Sometimes the best ideas with the best of intentions crash and burn like a wreck at the Indy 500. That’s what happened with my decision to live tweet my breakup.
I wasn’t sitting in the bar where Jay broke up with me, logged into Twitter, furiously relaying all the things we said to each other. Because that would be insane. A saner idea, I thought, would be to live tweet my post-breakup emotional process. I have bipolar disorder, and I figured that showing people how someone with mental illness copes with setbacks would demystify what it’s like to have a romantic relationship with us. I reasoned that I could bring awareness to mental health by using the hashtag #datingwhilebipolar and encouraging people to engage with me. It sounded like a good idea, if only to myself and possibly some other people with chronic depression.
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There’s a fair amount of research on using Twitter and other social media platforms as a tool for creating mental health communities and sharing positive information. One study found that people formed communities around depression, and that these affiliations exhibited more self-sharing and less stigma than the general Twitter population. I’ve often experienced the results of these Twitter-based support networks during my recovery, and reaching out to others with my condition has made me feel less isolated and more hopeful. Plus, the preponderance of positive mental health campaigns and hashtags on Twitter made me confident that I could contribute to the conversation in a significant way by tweeting about my breakup.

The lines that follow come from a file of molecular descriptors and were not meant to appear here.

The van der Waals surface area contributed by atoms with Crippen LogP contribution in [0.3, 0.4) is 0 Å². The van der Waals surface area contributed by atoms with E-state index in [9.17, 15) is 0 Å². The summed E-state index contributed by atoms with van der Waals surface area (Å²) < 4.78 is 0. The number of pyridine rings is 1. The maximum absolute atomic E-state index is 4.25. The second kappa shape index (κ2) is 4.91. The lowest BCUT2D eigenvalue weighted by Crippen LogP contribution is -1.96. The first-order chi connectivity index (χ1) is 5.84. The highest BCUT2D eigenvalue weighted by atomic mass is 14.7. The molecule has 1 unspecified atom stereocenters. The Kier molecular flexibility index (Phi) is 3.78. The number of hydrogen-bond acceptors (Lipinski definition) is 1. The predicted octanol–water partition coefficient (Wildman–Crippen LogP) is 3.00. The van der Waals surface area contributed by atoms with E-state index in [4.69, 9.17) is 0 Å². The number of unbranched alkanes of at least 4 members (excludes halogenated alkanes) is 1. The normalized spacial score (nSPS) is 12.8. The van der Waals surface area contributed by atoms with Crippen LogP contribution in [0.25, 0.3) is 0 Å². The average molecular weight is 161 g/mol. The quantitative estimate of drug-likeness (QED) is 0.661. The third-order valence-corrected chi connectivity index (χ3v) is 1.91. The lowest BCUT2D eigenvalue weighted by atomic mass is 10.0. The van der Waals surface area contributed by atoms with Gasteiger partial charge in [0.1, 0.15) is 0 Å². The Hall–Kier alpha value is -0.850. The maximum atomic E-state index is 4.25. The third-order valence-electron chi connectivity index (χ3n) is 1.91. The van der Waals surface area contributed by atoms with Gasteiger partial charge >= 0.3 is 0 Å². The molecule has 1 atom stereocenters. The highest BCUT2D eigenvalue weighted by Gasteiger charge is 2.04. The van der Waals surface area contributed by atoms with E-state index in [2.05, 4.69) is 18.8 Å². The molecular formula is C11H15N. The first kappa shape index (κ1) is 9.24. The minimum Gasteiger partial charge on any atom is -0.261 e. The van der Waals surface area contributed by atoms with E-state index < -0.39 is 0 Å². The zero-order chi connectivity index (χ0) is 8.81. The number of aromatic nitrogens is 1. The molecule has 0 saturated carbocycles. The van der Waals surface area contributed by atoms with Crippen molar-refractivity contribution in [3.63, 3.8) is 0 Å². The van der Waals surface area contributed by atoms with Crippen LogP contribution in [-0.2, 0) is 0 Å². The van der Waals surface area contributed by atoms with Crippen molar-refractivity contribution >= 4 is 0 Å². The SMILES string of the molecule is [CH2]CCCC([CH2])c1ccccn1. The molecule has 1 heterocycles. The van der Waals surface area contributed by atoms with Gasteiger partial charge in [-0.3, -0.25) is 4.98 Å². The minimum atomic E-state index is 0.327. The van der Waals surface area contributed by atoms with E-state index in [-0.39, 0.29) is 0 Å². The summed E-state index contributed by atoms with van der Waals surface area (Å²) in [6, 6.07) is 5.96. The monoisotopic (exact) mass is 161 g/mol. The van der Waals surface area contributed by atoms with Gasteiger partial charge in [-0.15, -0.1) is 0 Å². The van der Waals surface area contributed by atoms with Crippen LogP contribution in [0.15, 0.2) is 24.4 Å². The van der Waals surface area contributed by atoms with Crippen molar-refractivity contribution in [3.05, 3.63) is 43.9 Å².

Conventional wisdom, however, is that you should stay away from social media after a breakup.
Most common social sites have extensive directions on blocking and unfollowing, and Facebook even has a tutorial on how to manage your account after a relationship ends. Scholarly research points to the negative effects of social media on mood, which is already low during a post-breakup depression. In July, a study in the American Journal of Preventive Medicine found that greater social media use led to greater perceived social isolation, and that perception influences feelings of depression. An earlier study revealed that increases in Facebook use correlate with declines in mood — mostly because you expect it to be helpful, but it isn’t. So my decision was controversial, at least in scholarly circles, but I went ahead with it anyway.
I started talking about my failed relationship on Twitter a few days after it ended. I talked about how I felt, what it was like to miss someone, and how I used self-care and other healthy recovery techniques to cope with the loss.
— Tracey Lynn Lloyd (@ImTraceyLloyd) September 1, 2017